I invite you to hear Bonnie's explanation of this statement in her own words. The videos below are short, the first one being 2 minutes, and the second being 1.5 minutes. If the clips do not play, click here and here.

You'll find Bonnie's perspective a pause that refreshes!
 






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Friday, May 3, 2013

The Coca-Cola Company? Was She Joking?

Last week I quoted Behnamn Tabriai and Michael Terrell as saying one of the biggest reasons people struggle to find meaning in their work is because they “aren’t aligned.” The way they put it is: “...people don’t build an external reality that is in line with their internal selves and values. When your inside world and your outside world are misaligned, it’s easy to feel frustrated, unhappy, and adrift.”

Tabriai and Terrell are touching on something very fundamental: “aligning” our behavior with our core values. When we don’t do this, we certainly do feel uncomfortable with ourselves. Conversely, when we do this, we have a sense of satisfaction. This is true whether it’s in the context of the workplace or anywhere else. And, as Tabriai and Terrell point out, the feelings of satisfaction that come when our values and our behavior are in alignment “contribute significantly to how well we perform and our sense of meaning.”
So what happens when a person’s a line of work constantly rubs against his or her deeply held values? If the “rub” is big enough, it may require a change of location. That is, a different job. A follower of Christ who is making a living through the propagation of pornography, should be uncomfortable.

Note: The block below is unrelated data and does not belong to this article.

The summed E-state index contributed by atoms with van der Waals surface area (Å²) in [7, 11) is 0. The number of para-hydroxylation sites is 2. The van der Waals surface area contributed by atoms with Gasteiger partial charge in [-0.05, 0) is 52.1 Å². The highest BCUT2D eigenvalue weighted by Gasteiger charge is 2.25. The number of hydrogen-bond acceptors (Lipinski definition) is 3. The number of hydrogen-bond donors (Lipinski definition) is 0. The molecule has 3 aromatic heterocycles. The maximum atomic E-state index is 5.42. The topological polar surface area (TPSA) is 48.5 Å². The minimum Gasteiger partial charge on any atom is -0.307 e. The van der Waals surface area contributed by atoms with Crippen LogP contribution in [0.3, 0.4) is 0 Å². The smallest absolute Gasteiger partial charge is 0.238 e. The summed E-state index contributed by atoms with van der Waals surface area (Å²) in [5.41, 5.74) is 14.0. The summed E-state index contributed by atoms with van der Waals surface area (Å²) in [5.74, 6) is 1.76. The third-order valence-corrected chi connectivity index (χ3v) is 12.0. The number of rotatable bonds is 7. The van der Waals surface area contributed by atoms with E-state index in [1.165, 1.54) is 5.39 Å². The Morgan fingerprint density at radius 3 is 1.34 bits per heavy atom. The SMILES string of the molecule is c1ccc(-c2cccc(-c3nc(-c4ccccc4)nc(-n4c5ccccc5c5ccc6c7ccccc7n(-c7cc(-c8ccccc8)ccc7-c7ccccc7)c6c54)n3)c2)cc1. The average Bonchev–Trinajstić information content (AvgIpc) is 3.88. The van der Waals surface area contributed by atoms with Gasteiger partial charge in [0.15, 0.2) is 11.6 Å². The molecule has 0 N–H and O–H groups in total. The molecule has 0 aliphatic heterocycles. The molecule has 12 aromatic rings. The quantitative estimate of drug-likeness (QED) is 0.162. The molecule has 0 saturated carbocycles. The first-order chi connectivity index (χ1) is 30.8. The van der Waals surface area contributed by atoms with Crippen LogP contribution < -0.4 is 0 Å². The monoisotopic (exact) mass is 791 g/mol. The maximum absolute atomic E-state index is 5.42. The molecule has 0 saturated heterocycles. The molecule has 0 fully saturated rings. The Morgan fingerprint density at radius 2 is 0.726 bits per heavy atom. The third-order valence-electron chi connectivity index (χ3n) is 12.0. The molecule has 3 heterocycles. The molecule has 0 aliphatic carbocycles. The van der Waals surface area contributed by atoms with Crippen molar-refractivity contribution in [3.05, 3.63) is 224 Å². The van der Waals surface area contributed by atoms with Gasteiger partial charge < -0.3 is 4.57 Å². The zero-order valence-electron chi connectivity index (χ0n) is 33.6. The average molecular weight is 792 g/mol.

But I suspect most of the readers of this blog are not dealing with that degree of misalignment. For most followers of Christ who suffer from a lack of alignment between their everyday work and their inner values, the issues are much more subtle. I am of the opinion that many followers of Christ who lack fulfillment and deep meaning in their everyday work are in this condition not because their job is in need of adjustment, but because their ideas about work itself are in need of adjustment.
I once interviewed a high-level executive in a famous worldwide company who told me, “We don’t find meaning in our work, we bring meaning to our work.” These profound words came from the lips of Bonnie Wurzbacher, then Senior Vice President of Global Accounts for The Coca-Cola Company, who, as a follower of Christ, learned to bring meaning to her work with The Coca-Cola Company by seeing how this work “fulfilled and advanced God’s purposes for the world.”

The Coca-Cola Company? Was she joking?
Not at all. I’ll pick up from here next week.